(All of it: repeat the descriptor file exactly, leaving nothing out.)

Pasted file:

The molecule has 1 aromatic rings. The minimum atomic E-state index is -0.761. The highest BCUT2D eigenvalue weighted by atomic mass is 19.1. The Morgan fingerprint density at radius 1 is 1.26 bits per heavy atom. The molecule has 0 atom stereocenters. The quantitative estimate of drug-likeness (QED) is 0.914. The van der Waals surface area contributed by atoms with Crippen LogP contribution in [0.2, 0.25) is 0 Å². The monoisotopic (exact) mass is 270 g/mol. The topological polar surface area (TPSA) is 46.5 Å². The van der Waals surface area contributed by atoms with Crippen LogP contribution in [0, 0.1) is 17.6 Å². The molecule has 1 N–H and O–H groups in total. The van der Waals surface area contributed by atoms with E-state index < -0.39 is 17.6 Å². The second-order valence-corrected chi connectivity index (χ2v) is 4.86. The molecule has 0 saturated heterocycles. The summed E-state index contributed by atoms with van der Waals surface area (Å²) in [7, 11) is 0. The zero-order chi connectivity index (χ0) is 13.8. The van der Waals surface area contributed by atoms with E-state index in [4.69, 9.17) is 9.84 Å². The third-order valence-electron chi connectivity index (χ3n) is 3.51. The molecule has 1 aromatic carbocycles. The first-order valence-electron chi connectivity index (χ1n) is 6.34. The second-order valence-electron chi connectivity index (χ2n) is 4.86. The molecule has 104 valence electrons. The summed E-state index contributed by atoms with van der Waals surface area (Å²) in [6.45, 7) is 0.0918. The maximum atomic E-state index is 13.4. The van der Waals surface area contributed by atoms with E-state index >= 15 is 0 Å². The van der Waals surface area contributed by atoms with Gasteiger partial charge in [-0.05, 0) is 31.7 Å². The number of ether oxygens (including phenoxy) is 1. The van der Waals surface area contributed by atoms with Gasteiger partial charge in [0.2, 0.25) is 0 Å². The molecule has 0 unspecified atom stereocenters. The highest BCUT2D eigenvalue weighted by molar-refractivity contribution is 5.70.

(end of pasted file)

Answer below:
The molecule has 1 aromatic rings. The minimum atomic E-state index is -0.761. The highest BCUT2D eigenvalue weighted by atomic mass is 19.1. The Morgan fingerprint density at radius 1 is 1.26 bits per heavy atom. The molecule has 0 atom stereocenters. The quantitative estimate of drug-likeness (QED) is 0.914. The van der Waals surface area contributed by atoms with Crippen LogP contribution in [0.2, 0.25) is 0 Å². The monoisotopic (exact) mass is 270 g/mol. The topological polar surface area (TPSA) is 46.5 Å². The van der Waals surface area contributed by atoms with Crippen LogP contribution in [0, 0.1) is 17.6 Å². The molecule has 1 N–H and O–H groups in total. The van der Waals surface area contributed by atoms with E-state index < -0.39 is 17.6 Å². The second-order valence-corrected chi connectivity index (χ2v) is 4.86. The molecule has 0 saturated heterocycles. The summed E-state index contributed by atoms with van der Waals surface area (Å²) in [7, 11) is 0. The zero-order chi connectivity index (χ0) is 13.8. The van der Waals surface area contributed by atoms with E-state index in [4.69, 9.17) is 9.84 Å². The third-order valence-electron chi connectivity index (χ3n) is 3.51. The molecule has 1 aromatic carbocycles. The first-order valence-electron chi connectivity index (χ1n) is 6.34. The second-order valence-electron chi connectivity index (χ2n) is 4.86. The molecule has 104 valence electrons. The summed E-state index contributed by atoms with van der Waals surface area (Å²) in [6.45, 7) is 0.0918. The maximum atomic E-state index is 13.4. The van der Waals surface area contributed by atoms with E-state index >= 15 is 0 Å². The van der Waals surface area contributed by atoms with Gasteiger partial charge in [-0.05, 0) is 31.7 Å². The number of ether oxygens (including phenoxy) is 1. The van der Waals surface area contributed by atoms with Gasteiger partial charge in [0.2, 0.25) is 0 Å². The molecule has 0 unspecified atom stereocenters. The highest BCUT2D eigenvalue weighted by molar-refractivity contribution is 5.70.